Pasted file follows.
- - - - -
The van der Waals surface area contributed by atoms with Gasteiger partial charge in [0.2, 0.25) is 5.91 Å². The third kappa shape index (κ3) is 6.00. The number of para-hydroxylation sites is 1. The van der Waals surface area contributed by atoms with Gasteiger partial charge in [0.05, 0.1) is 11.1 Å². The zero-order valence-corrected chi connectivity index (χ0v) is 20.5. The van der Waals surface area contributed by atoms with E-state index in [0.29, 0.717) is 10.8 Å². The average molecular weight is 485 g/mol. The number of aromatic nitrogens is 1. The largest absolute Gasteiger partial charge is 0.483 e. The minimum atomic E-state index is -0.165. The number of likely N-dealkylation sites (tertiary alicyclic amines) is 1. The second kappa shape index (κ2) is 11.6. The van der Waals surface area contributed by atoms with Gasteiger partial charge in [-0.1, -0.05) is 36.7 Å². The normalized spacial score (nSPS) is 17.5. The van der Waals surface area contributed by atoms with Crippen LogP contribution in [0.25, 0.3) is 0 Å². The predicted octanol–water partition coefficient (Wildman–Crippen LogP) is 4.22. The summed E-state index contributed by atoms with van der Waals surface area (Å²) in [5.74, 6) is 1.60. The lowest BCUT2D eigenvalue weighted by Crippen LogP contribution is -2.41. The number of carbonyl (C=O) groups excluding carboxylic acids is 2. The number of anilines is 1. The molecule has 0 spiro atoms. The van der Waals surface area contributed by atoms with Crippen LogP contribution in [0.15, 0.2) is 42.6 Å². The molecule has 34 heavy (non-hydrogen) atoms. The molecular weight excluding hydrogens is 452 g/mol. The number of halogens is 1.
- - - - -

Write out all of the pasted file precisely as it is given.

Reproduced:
The van der Waals surface area contributed by atoms with Gasteiger partial charge in [0.2, 0.25) is 5.91 Å². The third kappa shape index (κ3) is 6.00. The number of para-hydroxylation sites is 1. The van der Waals surface area contributed by atoms with Gasteiger partial charge in [0.05, 0.1) is 11.1 Å². The zero-order valence-corrected chi connectivity index (χ0v) is 20.5. The van der Waals surface area contributed by atoms with E-state index in [0.29, 0.717) is 10.8 Å². The average molecular weight is 485 g/mol. The number of aromatic nitrogens is 1. The largest absolute Gasteiger partial charge is 0.483 e. The minimum atomic E-state index is -0.165. The number of likely N-dealkylation sites (tertiary alicyclic amines) is 1. The second kappa shape index (κ2) is 11.6. The van der Waals surface area contributed by atoms with Gasteiger partial charge in [-0.1, -0.05) is 36.7 Å². The normalized spacial score (nSPS) is 17.5. The van der Waals surface area contributed by atoms with Crippen LogP contribution in [0.25, 0.3) is 0 Å². The predicted octanol–water partition coefficient (Wildman–Crippen LogP) is 4.22. The summed E-state index contributed by atoms with van der Waals surface area (Å²) in [5.74, 6) is 1.60. The lowest BCUT2D eigenvalue weighted by Crippen LogP contribution is -2.41. The number of carbonyl (C=O) groups excluding carboxylic acids is 2. The number of anilines is 1. The molecule has 0 spiro atoms. The van der Waals surface area contributed by atoms with Crippen LogP contribution in [0.15, 0.2) is 42.6 Å². The molecule has 34 heavy (non-hydrogen) atoms. The molecular weight excluding hydrogens is 452 g/mol. The number of halogens is 1.